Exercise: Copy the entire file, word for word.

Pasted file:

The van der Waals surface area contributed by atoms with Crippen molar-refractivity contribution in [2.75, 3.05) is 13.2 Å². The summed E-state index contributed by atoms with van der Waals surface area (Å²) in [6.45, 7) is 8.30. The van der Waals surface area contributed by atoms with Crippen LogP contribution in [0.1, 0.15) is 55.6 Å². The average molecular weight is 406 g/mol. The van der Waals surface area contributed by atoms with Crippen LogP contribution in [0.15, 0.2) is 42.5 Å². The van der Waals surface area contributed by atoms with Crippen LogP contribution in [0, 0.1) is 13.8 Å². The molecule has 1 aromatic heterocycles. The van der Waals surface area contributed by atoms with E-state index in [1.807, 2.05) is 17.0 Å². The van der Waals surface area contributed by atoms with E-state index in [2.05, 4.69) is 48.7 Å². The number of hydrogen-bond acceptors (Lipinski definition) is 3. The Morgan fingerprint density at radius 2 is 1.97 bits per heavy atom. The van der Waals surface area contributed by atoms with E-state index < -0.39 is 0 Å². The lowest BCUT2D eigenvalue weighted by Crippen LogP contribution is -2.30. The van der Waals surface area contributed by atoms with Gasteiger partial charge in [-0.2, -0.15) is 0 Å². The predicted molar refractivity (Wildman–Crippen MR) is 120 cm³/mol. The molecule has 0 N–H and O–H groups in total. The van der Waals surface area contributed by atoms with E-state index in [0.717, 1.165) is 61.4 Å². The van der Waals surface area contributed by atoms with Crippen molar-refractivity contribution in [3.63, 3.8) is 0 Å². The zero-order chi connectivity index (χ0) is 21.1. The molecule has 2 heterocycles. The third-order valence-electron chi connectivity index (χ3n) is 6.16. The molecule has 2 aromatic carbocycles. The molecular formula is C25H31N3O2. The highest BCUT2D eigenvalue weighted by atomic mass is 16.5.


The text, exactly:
The van der Waals surface area contributed by atoms with Crippen molar-refractivity contribution in [2.75, 3.05) is 13.2 Å². The summed E-state index contributed by atoms with van der Waals surface area (Å²) in [6.45, 7) is 8.30. The van der Waals surface area contributed by atoms with Crippen LogP contribution in [0.1, 0.15) is 55.6 Å². The average molecular weight is 406 g/mol. The van der Waals surface area contributed by atoms with Crippen LogP contribution in [0.15, 0.2) is 42.5 Å². The van der Waals surface area contributed by atoms with Crippen LogP contribution in [0, 0.1) is 13.8 Å². The molecule has 1 aromatic heterocycles. The van der Waals surface area contributed by atoms with E-state index in [1.807, 2.05) is 17.0 Å². The van der Waals surface area contributed by atoms with E-state index in [2.05, 4.69) is 48.7 Å². The number of hydrogen-bond acceptors (Lipinski definition) is 3. The Morgan fingerprint density at radius 2 is 1.97 bits per heavy atom. The van der Waals surface area contributed by atoms with E-state index < -0.39 is 0 Å². The lowest BCUT2D eigenvalue weighted by Crippen LogP contribution is -2.30. The van der Waals surface area contributed by atoms with Gasteiger partial charge in [-0.2, -0.15) is 0 Å². The predicted molar refractivity (Wildman–Crippen MR) is 120 cm³/mol. The molecule has 0 N–H and O–H groups in total. The van der Waals surface area contributed by atoms with E-state index in [0.717, 1.165) is 61.4 Å². The van der Waals surface area contributed by atoms with Crippen molar-refractivity contribution in [3.63, 3.8) is 0 Å². The zero-order chi connectivity index (χ0) is 21.1. The molecule has 2 heterocycles. The third-order valence-electron chi connectivity index (χ3n) is 6.16. The molecule has 2 aromatic carbocycles. The molecular formula is C25H31N3O2. The highest BCUT2D eigenvalue weighted by atomic mass is 16.5.